PAPER SESSION 3 - WEDNESDAY 25/8, 9–11am (UTC +8)
P3.1 – Recording Community Experiences
Benjamin Ho (Singapore) Collecting Oral History with the Community; from the Community
Singapore is a multi-ethnic society. Most residents are of Chinese, Malay, Indian and Eurasian descent. In 2017, Oral History Centre (OHC) embarked on an initiative to partner members from the Chinese, Malay, Indian and Eurasian communities to collect their respective community-specific oral histories.
OHC implemented a strategy of partnering key members of the communities in the form of Chinese, Malay, Indian and Eurasian Community Oral History Committees. These committees, working closely with OHC, ensure that the gaps in community-specific oral history are filled and the contents representative of Singapore’s ethnic diversity.
sizable number of interviews of more than a hundred were conducted. The topics discussed are broad-ranging and many include the interviewees’ involvement in their community-specific institutions. Interviewees come from diverse fields such as the arts, business, education, sports, and media.
This presentation aims to share the learning points in the journey of partnering with the community in collecting oral history. OHC’s roles in this journey involve consultancy work, training, logistical and administrative support. This is of interest to oral history practitioners who are currently managing or intending to start community-based oral history projects.
Benjamin Ho is a Specialist at the Oral History Centre, National Archives of Singapore (NAS). He has conducted oral history interviews on the political history of Singapore, the public service, education and urban planning. He conducts training in oral history methodology and partners the community in collecting oral history. Prior to joining NAS, he taught history for several years. He firmly believes in making oral history accessible to everyone.
Keywords: community; oral history; partnerships
Anitha Devi Pillai (Singapore) Autobiographic Narratives of the Malayalee Community in Singapore
This talk describes a research study on the Malayalee community in Singapore using autobiographic narrative as a primary methodological framework. Malayalees are South Indians from the state of Kerala and speak Malayalam. In Singapore, they are the second largest Indian sub-community after the Tamils.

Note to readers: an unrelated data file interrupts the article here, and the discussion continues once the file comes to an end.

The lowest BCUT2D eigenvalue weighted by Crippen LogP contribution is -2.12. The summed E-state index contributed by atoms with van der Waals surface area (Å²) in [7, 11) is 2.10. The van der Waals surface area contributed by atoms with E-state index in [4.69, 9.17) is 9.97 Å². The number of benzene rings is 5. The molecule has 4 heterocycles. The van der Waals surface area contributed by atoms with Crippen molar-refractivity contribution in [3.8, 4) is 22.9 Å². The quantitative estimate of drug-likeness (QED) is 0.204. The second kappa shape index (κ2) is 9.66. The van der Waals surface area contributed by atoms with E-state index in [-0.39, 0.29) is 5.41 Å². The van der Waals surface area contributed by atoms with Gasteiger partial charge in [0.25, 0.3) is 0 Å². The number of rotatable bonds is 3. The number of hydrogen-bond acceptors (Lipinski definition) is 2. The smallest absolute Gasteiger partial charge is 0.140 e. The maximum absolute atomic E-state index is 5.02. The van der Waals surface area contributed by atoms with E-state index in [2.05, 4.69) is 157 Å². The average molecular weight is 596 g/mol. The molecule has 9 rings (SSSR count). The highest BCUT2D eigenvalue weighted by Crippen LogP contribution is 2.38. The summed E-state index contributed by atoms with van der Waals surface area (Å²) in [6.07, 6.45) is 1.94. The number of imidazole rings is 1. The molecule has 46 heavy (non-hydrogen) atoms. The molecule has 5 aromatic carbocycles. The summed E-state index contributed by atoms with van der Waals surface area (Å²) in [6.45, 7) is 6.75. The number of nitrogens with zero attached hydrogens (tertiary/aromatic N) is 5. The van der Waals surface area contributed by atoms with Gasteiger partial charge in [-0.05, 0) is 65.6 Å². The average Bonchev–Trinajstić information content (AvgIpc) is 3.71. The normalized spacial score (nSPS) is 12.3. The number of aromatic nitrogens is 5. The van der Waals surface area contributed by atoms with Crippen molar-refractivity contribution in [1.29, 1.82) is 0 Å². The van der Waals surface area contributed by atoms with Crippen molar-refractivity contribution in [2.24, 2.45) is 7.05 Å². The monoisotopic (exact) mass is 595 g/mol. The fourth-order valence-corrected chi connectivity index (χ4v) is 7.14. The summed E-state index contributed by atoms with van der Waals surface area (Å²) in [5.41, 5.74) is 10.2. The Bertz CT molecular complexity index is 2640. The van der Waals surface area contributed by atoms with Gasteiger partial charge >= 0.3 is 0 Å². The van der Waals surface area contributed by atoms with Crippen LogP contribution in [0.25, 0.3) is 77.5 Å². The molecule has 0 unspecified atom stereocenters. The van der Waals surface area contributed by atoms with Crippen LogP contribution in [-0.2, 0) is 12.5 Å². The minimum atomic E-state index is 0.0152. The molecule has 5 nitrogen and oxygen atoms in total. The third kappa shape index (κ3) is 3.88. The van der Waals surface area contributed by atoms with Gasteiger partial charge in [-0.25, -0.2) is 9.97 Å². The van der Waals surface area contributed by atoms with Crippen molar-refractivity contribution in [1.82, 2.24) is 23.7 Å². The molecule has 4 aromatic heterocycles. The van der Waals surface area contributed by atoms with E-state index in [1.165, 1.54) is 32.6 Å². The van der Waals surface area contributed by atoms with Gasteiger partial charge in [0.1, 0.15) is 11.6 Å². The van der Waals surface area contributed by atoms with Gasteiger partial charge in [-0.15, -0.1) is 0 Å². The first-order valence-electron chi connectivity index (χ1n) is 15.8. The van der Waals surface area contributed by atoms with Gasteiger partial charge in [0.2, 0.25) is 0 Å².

The aim of the study was to identify literacy and cultural practices as well as document migration experiences of the Malayalee community. The talk will include key findings of the research study focusing on the community’s culture and literacy practices.
As this was a maiden venture into documenting the Malayalee community in Singapore, autobiographic narrative was selected as the primary medium of data collection. “Oral history often focuses on just one theme, or one phase in a life” (Thompson, 2017, p.8), but oral history interviews that are conducted over an extended period of time, also serve as life stories or autobiographic narratives, which “allow (greater) insights into a person’s private world, making them both unique and appealing” (Pauwels, 2016, p. 78).
In this study, interviews were conducted with 130 Malayalees from the ages of 21 to 82 between 2014 to 2016. The interviewees’ narratives were documented, their ancestors’/parents’ migration patterns to Singapore from Kerala were described and the community’s oral and literacy practices were analyzed. These interviews were supported by two other types of data, namely cultural artifacts (newspaper articles, documents and memorabilia collected from the community) and participant observations. Bearing in mind that written autobiographic narratives are powerful artefacts of people’s memories and life experiences, these interviews were then written up as mini biographies and published as a book, titled From Kerala to Singapore: Voices from the Singapore Malayalee Community (2017).